Fearing the Atreides clan’s military prowess, the emperor orders them to leave Caladan and take control of the desolate desert planet Arrakis, which is strategically vital since it is the only known source of the spice mélange. The spice has an impact on human mind and is essential for interstellar pilots to be able to fold space and time securely for space travel, making it priceless.
The malevolent House Harkonnen, commanded by Baron Harkonnen (Stellan Skarsgard in a fat costume) and his nephew, Beast Rabban, had formerly controlled Arrakis (Dave Bautista). With the help of palace housekeeper Shadout Mapes (Golda Rosheuvel) and imperial planetologist Dr. Kynes, the Atreides family and their henchmen, including warrior Gurney Halleck (Josh Brolin), Doctor Wellington Yueh (Chang Chen), bodyguard Duncan Idaho (Jason Momoa), and human computer Thufir Hawat (Stephen McKinley Henderson), attempt to adapt to their strange new surroundings (Sharon Duncan-Brewster). However, while the emperor plots the demise of House Atreides, Paul and Jessica find themselves stranded in the middle of nowhere, seeking assistance from the locals, the Fremen, commanded by Stilgar (Javier Bardem) and the lovely Chani (Zendaya). Will Paul be able to fulfill his destiny? Will he find the Fremen to be the friends he needs to take his vengeance? Will the desert’s enormous sandworms turn out to have their own secrets? Keep an eye out for the sequel.
As I already said, Dune is quite loyal to the novel, which is well organized, and this adaptation gets the tale correct by relying in Frank Herbert’s vision (he was an ecology who created the book in order to construct a story about a unique environment). We’re never confused about who’s who or what’s driving different reversals of fortune. A famous banquet scene when the Atreides first arrive on Arrakis and Paul begins to take his first steps towards manhood and understanding the nature of power, as well as an explanation of why there are no computers (machines that think having been outlawed earlier in human history – specially trained humans called mentats now perform those functions) are missing (likely to turn up in a director’s cut Blu-Ray). The mentats have been demoted to supporting roles, which is unfortunate since one of my favorite villains, Piter DeVries (David Dastmalchian), who serves Baron Harkonnen, has been reduced to a blink and you’ll miss his appearance.
Patrice Vermette’s production design for Dune is magnificent in that it seems very genuine, very ancient, and extremely lived in. Things don’t seem to be brand new or newly varnished. Anyone who has actually seen a genuine functional government building understands that even the ceremonial rooms have a patina of age, and that things tend to be messy and full of dark nooks outside of the public greeting halls. The diverse bas relief artwork in the Arrakis royal palace really captivated me, since it conveyed a feeling of primeval mythology and religious mysticism that we can only see and cannot grasp. The clothes of Robert Morgan and Jacqueline West also drew me in. These items have been used, cleaned many times, mended, and have minor stains. They don’t feel like court attire, but more like clothing designed for certain conditions. The somber musical composition by Hans Zimmer adds to the atmosphere.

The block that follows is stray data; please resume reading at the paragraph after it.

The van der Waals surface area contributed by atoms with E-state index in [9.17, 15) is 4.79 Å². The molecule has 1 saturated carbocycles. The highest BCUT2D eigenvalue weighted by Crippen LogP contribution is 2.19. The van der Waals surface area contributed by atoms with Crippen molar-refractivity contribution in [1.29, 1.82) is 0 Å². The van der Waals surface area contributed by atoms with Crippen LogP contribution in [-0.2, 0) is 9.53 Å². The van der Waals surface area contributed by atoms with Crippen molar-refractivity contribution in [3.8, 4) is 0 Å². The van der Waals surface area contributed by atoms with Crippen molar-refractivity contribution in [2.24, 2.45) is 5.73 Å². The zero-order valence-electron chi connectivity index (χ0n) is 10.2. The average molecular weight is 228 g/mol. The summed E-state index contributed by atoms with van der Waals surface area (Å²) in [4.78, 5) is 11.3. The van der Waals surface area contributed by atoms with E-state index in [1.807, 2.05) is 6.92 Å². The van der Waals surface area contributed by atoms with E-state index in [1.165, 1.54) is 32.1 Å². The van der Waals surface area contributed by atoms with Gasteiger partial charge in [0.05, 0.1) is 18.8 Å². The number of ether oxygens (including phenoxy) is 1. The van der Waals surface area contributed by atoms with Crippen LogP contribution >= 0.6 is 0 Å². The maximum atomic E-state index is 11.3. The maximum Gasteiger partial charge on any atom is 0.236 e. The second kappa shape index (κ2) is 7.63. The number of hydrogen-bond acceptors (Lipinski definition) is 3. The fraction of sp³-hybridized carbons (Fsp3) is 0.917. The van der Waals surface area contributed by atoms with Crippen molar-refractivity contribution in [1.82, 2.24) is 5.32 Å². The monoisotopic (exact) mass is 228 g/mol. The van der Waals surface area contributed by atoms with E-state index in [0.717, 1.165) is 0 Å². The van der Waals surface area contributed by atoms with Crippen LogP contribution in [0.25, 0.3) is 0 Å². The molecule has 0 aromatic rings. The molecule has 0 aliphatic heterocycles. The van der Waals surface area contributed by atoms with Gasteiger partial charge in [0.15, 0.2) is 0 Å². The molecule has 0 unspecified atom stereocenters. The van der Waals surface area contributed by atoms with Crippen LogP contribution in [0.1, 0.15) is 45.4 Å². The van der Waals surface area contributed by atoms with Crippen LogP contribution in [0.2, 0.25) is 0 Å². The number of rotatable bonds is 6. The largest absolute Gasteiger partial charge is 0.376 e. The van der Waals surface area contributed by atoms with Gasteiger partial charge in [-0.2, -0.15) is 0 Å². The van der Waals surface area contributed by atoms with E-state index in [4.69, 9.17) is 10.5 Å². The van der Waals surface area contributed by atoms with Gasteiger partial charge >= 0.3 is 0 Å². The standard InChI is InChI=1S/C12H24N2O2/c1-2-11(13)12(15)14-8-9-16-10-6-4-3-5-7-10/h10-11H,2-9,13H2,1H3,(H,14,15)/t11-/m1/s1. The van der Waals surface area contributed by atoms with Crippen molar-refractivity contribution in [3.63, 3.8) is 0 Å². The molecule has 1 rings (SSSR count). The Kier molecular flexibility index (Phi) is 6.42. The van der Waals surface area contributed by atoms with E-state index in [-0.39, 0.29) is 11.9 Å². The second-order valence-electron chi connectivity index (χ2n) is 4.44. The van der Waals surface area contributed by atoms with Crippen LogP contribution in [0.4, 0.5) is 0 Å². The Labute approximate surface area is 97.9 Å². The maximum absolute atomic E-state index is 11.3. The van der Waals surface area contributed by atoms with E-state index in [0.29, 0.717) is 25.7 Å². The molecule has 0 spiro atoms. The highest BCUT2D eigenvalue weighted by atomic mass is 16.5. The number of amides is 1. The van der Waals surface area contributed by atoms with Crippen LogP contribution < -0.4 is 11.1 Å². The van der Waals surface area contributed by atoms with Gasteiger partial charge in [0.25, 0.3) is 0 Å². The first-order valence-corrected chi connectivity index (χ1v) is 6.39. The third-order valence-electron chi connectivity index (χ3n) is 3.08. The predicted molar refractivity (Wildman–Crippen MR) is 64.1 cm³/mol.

Timothee Chalamet, who plays Paul, is highly believable in the starring part. When we initially meet him, his small form and light coloring make him seem inexperienced and immature, but he’s old enough and a talented enough actor to begin projecting a certain presence of mind and gravity as Dune progresses, and we can trust in his capacity to endure the obstacles placed against him. In the following film, it will be fascinating to watch how he handles the remainder of Paul’s trip. Rebecca Ferguson is equally excellent as Lady Jessica, and filmmaker Villeneuve makes the two of them the story’s central characters throughout the film. A large portion of the supporting cast is notable. Sharon Duncan-Brewster as the unflappable Dr. Kynes (a male character in the book) especially pleased me. In the context of the plot, the conversion to female makes great sense). Josh Brolin and Oscar Isaac provide power and good performance to the film. Jason Momoa and Dave Bautista provide strength and comic-book appeal to the film.
Dune is well worth a night at the movies. If it’s available in your region, I’d even spend a few more bucks to watch it in IMAX. When the broad landscapes of the desert planet are magnified to their full size, they are breathtaking. Just make sure you’re both wearing masks before cuddling up to your neighbor. You may act like a Fremen and save your body’s water.
Sculpture of a bull. The dock rises out of the sea. Bath in mud. Pain in a box. Parasol with frills. Unnecessary bloodletting. Soldier who has been entombed. Tooth poison. Sand crawler is a threatened species. There have been several heroic deaths. Palm palms that have been set ablaze.
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Image courtesy of Pixabay user krystianwin.
Mrs. Norman Maine sprang to life, full grown like Athena, from Andy’s head during a difficult period of life shortly after his relocation to Alabama. Originally from Seattle, Washington, land of mist, coffee, and flying salmon, Mrs. Norman Maine sprang to life, full grown like Athena, from Andy’s head during a difficult period of life shortly after his relocation to Alabama.
The “dune 2020” is a science fiction film that was released in 2020. The film stars Timothee Chalamet and Josh Brolin.